Music by Philip Glass
The Philip Glass Ensemble & Guests
Michael Riesman, Conductor
Sony Masterworks MK 39539
|IN THE UPPER ROOM|
|6||Glasspiece #1 ("Rubric" from Glassworks)||6:03|
|7||Glasspiece #2 ("Façades" from Glassworks)||7:20|
|8||Glasspiece #3 ("Funeral" from Akhnaten)||8:52|
Glasspieces, with choreography by Jerome Robbins, was first performed by the New York City Ballet on May 12, 1983. The New York Times dance critic Anna Kisselgoff wrote: "When it opens, with thirty-six dancers in brightly colored practice clothes crisscrossing the stage in carefully planned patterns — all brilliantly set off against a graph-paper backcloth— the effect is both rich and uncluttered." Glass's music often stops without warning, and Robbins's dances do the same. "Suddenly," Tobi Tobias noted in New York, "as if there was a glitch in the city's heartbeat, all motion stops dead, and a second later the lights are quenched."
"Rubric" and "Façades", the first two parts of Glasspieces, are the fifth and sixth sections of Glass's first CBS recording, Glassworks. At the ballet they were played in Glass's revised version for full orchestra; they are heard here, as they were on the earlier record, in their original scoring for the Philip Glass Ensemble.
The third part was the first music ever heard in public from Glass's opera Akhnaten, which received its full premiere in Stuttgart almost exactly a year after the first performance of the ballet. It's the opening scene of the Opera, and — with a barbaric splendor never heard from Glass before— depicts a solemn ceremony in ancient Egypt, the funeral of Pharaoh Akhnaten's father. The music, originally for full orchestra, is heard here in the reduced but still chilling version that the Philip Glass Ensemble plays on its concert tours.
— Gregory Sandow
The collaboration of Philip Glass and Twyla Tharp also united two stars of contemporary music and dance. Commissioned by Tharp for her newly structured company Twyla Tharp Dance, In the Upper Room premiered as an untitled work-in-progress on July 7, 1986, at the Saratoga Arts Center Little Theater, where the audience's enthusiasm and subsequent reviews immediately hailed it as a new, dynamic creation.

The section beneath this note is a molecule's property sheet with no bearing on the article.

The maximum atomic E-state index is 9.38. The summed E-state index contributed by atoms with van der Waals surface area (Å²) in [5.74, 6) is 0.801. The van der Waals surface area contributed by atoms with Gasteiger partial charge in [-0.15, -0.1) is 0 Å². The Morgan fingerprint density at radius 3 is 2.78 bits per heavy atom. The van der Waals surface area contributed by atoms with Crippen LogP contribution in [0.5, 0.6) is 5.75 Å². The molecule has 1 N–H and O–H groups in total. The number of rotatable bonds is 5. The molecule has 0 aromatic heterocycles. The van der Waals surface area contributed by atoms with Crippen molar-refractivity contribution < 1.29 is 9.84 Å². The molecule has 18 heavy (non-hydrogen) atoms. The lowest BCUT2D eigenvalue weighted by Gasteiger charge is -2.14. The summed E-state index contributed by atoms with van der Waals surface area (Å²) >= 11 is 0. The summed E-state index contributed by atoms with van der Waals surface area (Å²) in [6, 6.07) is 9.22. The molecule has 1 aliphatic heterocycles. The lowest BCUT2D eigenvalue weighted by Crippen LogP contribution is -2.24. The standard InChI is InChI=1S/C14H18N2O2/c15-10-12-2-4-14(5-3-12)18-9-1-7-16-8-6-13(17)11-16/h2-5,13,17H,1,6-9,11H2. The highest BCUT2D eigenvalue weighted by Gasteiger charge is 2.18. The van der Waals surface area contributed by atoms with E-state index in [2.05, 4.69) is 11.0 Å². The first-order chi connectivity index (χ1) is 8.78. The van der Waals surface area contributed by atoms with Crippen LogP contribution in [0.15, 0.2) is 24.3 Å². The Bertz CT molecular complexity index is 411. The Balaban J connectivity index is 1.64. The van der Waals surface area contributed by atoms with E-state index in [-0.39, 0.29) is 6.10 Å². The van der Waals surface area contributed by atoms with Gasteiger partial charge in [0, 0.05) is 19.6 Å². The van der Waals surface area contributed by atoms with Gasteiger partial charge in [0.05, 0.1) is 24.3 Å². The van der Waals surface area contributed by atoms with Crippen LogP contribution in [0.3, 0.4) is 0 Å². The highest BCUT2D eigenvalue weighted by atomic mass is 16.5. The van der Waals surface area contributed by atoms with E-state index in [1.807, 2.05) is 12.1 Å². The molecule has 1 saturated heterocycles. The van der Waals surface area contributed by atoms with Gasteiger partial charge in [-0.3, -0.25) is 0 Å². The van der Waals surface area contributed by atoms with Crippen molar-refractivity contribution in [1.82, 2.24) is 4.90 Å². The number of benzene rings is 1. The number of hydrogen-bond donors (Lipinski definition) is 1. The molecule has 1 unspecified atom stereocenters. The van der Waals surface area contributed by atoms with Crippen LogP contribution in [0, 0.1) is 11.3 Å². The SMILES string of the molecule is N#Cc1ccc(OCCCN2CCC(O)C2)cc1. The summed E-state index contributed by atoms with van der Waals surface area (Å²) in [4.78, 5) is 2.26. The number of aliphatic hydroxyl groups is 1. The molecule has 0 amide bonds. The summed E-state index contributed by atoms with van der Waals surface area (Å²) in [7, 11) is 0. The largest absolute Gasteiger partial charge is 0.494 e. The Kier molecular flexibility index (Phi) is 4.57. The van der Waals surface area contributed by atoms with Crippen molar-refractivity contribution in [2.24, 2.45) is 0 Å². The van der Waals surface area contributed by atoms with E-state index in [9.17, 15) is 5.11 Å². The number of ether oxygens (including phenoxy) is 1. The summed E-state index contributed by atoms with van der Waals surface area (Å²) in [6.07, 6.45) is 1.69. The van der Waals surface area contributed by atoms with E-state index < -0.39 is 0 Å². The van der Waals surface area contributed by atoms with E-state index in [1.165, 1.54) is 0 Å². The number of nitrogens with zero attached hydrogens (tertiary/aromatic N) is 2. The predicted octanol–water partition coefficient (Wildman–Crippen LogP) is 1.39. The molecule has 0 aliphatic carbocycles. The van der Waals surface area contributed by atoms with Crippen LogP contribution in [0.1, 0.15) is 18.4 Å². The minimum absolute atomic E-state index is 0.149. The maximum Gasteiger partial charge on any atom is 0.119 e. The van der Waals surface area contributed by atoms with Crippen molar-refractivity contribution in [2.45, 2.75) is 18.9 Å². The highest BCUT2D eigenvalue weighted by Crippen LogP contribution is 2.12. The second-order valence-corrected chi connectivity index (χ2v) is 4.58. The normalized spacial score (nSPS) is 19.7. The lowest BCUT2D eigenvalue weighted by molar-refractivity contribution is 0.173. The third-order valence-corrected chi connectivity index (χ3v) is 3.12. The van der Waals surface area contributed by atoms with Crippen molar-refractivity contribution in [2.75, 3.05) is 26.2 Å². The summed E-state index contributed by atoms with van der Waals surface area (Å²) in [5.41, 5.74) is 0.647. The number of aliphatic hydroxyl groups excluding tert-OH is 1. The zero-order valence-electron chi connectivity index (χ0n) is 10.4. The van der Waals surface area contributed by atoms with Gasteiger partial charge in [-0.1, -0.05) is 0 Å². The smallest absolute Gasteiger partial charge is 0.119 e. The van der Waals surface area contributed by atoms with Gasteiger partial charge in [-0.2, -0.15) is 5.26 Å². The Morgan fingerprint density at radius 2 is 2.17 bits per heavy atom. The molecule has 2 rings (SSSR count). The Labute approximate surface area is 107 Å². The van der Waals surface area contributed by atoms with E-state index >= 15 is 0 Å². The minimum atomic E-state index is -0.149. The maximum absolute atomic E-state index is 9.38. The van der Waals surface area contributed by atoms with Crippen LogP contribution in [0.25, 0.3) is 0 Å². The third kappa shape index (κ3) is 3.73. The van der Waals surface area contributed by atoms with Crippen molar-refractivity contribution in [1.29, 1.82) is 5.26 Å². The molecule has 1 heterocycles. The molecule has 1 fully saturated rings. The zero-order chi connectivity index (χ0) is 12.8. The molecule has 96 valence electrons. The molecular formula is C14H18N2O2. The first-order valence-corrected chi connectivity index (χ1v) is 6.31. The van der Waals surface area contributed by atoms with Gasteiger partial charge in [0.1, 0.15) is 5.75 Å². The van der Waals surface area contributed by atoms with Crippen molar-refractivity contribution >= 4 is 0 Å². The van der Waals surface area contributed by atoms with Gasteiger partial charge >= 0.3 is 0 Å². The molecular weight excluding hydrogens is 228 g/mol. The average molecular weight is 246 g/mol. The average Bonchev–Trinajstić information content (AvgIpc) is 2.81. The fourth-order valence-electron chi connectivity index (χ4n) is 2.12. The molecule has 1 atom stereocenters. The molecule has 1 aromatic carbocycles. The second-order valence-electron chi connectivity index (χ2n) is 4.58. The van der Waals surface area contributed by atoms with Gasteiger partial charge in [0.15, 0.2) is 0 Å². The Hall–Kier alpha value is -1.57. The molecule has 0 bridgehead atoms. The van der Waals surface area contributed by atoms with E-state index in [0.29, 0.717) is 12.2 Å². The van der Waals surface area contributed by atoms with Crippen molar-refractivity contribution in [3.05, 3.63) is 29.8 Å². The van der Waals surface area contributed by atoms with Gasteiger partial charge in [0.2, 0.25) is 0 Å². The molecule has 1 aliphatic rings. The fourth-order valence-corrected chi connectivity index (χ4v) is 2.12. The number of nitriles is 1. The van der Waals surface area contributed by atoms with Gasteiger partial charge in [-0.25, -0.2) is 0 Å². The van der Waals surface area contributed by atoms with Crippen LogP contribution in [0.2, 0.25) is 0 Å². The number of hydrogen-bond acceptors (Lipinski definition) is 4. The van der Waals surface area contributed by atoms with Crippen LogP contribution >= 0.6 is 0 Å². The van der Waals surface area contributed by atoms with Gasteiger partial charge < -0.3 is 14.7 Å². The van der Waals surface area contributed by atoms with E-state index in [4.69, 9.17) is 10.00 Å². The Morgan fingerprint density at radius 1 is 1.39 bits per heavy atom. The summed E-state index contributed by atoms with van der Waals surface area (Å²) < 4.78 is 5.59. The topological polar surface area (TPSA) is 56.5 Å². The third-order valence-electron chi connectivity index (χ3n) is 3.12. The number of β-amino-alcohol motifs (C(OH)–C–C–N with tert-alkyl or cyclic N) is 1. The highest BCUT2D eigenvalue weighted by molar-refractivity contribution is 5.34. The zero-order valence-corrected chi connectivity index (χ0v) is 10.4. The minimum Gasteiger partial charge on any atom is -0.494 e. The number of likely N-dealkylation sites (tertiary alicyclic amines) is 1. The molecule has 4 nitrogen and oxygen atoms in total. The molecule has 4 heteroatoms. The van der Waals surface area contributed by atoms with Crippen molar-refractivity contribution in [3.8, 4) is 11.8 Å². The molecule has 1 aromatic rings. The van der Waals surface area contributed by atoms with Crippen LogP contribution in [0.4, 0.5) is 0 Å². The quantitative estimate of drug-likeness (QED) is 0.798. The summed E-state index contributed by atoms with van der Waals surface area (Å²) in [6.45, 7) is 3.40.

Divided into nine segments (five of which were chosen by Glass for this album), In the Upper Room features thirteen dancers, whose costumes evolve from black and white to dominant red, in a variety of groupings and abstract styles (some on pointes, some in sneakers) that culminates in a dazzling finale for the entire ensemble.
Glass's music and Tharp's inventive juxtaposition of modern dance and more traditional ballet elements were praised by the Wall Street Journal reviewer Dale Harris: "The Glass piece takes possession of our emotions, as it were, subliminally, through our growing awareness of its complex and harmonious structure. Though its subject, or content, is indescribable except in terms of the steps, rhythms and strategies for deploying space that the choreographer has devised for her wonderful dancers, the expressive force of the work is so clear, so vividly communicated, that the audience can hardly help but give it an ovation."
Hailed by critics as a revelation, Richard Christiansen of the Chicago Tribune wrote of the work: "...A smashing reaffirmation of [Tharp's] genius and a thrilling extension of her vision of dance theater, challenging her dancers to exceed themselves in the speed and grace of their execution. A large part of the piece's impact comes from the grandeur of Philip Glass's electronic score, which invests his repetitive rhythms with a rich new texture and strong melodic line..."
Music composed and arranged by Philip Glass. Produced by Kurt Munkacsi for Euphorbia Productions, Ltd., N.Y., N.Y. Conducted by Michael Riesman.
the Upper Room: Piano and synthesizers: Michael Riesman. Violins: Elliot
Rosoff, Anahid Ajemian, Sanford Allen, Mayuki Fukuhara, Jill Jaffe, Carol
Pool. Violas: Harold Colleta, Jill Jaffe. Sol Greitzer. Cello: Fred Zlotkin.
Bass: John Beal. Trumpets: William Rohdin, William Rueckenwald, Wilmer Wise.
French horns: Joseph Anderer, Robert Carlisle, Sharon Moe. Trombones: Dennis
Elliot, Alan Raph, Robert Smith. Flutes: Paul Dunkel, Jack Kripl. Clarinet:
Jerry Kirkbride. Soprano saxophone: Jon Gibson. Tenor saxophone: Richard
Peck. Percussion: Emu Lator. Voice: Dora Ohrenstein. Recorded and digitally
mixed at The Living Room, Inc., N.Y., N.Y. Engineers: Don Christensen and
GlassPieces: Keyboards: Michael Riesman. Violas: Linda Moss, Lois Martin, Julian Barber, Al Brown, Maureen Gallagher. Cellos: Seymour Barab, John Abramowitz, Fred Zlotkin. French horns: Sharon Moe, Larry Wechsler. Flute & Piccolo: Jack Kripl. Drums: Don Christensen. Soprano saxophones: Jon Gibson, Richard Peck, Jack Kripl (Glasspiece #2). Tenor saxophone: Richard Peck. Voice: Dora Ohrenstein. Recorded and digitally mixed at Greene St. Recording Studio, N.Y., N.Y. Engineer: Kurt Munkacsi.
Cover design: Steve Byram. Computer graphic: Natale East.
Music published by Dunvagen Music Publishers, Inc. (ASCAP), N.Y., N.Y. © 1982, 1987 Sony Music Entertainment Inc.